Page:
A popular walking route and playground at a Moray castle will be sealed off while gardeners chop down trees next month.
The National Trust for Scotland (NTS) has ordered the work to take place at Brodie Castle, between Forres and Nairn.
The trees in question are more than 50 years old and have been prone to being blown down during windy weather in recent years.
There are fears that, if left unattended, more could be toppled and land on other trees on the site – damaging them and creating a “domino effect” where several are downed.
Operations manager for the NTS, James Dean, said: “We have left them in place longer than their usual commercial lifespan and the high winds over the past couple of years have started to knock some of them down.
“When this happens, it opens up the forestry block and exposes trees that are usually sheltered which in turn leads to more trees being blown down and a kind of domino effect.”
He added: “We feel it makes most sense to fell them now – it’s safer for everyone and it also means that we have been able to generate some vital income for our charity from their sale.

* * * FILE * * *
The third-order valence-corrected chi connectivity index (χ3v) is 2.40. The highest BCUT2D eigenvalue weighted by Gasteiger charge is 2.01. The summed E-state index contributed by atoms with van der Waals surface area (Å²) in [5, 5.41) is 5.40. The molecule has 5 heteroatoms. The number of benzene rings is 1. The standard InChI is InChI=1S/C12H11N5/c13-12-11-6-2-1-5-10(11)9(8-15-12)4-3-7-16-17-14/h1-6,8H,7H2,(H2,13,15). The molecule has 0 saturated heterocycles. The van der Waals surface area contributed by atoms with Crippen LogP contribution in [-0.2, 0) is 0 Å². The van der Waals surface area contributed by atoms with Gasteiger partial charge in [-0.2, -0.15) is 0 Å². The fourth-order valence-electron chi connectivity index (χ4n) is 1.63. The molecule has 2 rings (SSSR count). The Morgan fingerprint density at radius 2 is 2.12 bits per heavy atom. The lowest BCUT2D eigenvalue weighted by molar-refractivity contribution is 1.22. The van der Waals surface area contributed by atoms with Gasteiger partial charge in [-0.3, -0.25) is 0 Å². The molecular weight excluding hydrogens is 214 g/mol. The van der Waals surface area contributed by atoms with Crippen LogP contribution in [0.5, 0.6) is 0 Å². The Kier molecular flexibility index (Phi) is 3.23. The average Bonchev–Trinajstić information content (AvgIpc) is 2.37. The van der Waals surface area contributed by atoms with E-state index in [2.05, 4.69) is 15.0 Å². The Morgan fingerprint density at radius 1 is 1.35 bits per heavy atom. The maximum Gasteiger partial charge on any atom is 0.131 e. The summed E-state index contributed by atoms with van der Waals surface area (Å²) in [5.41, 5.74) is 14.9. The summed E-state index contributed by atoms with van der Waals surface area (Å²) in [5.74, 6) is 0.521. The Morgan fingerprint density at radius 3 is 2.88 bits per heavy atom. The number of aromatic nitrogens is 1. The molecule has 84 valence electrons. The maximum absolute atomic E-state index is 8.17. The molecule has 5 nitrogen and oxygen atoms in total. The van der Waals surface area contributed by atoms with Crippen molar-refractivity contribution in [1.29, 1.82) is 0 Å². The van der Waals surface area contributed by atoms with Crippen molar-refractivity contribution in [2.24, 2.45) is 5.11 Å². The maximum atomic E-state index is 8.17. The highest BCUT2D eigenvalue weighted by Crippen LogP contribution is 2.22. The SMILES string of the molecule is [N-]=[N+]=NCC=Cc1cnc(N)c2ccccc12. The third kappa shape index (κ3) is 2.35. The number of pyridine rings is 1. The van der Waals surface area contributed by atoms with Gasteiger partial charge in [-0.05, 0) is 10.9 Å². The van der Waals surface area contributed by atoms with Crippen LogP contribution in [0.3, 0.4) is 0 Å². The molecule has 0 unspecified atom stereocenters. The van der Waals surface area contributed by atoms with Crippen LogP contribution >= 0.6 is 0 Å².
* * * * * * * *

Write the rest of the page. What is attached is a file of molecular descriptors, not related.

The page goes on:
“Our gardening team are looking forward to completing the essential work as quickly as possible.”
Work will start on Monday on the areas of trees behind the castle adjacent to the adventure playground and to the west of the pond, meaning the playground will be out of bounds from Monday until Saturday.
The work will also mean that the footpath around the pond will be closed from Monday, October 12, until Saturday, October 17.
The work primarily involves the removal of non-native species such as Sitka Spruce which were planted over 50 years ago for commercial harvesting.
Now these trees will be replaced with native ones.
Both areas were planted in the late 1960s before the NTS took over the care of the property and its estate.
The Trust has taken the decision to harvest the timber for commercial sale and, over the next few years, restore these areas to the native broadleaf woodland that is more in line with the landscape.
This short-term disturbance will mean longer term benefits, as the reinstatement of the broad leaf native woodland will improve the biodiversity and habitat for wildlife.
People can visit nts.org.uk or email firstname.lastname@example.org to find out more about the works and the temporary closures that will take place.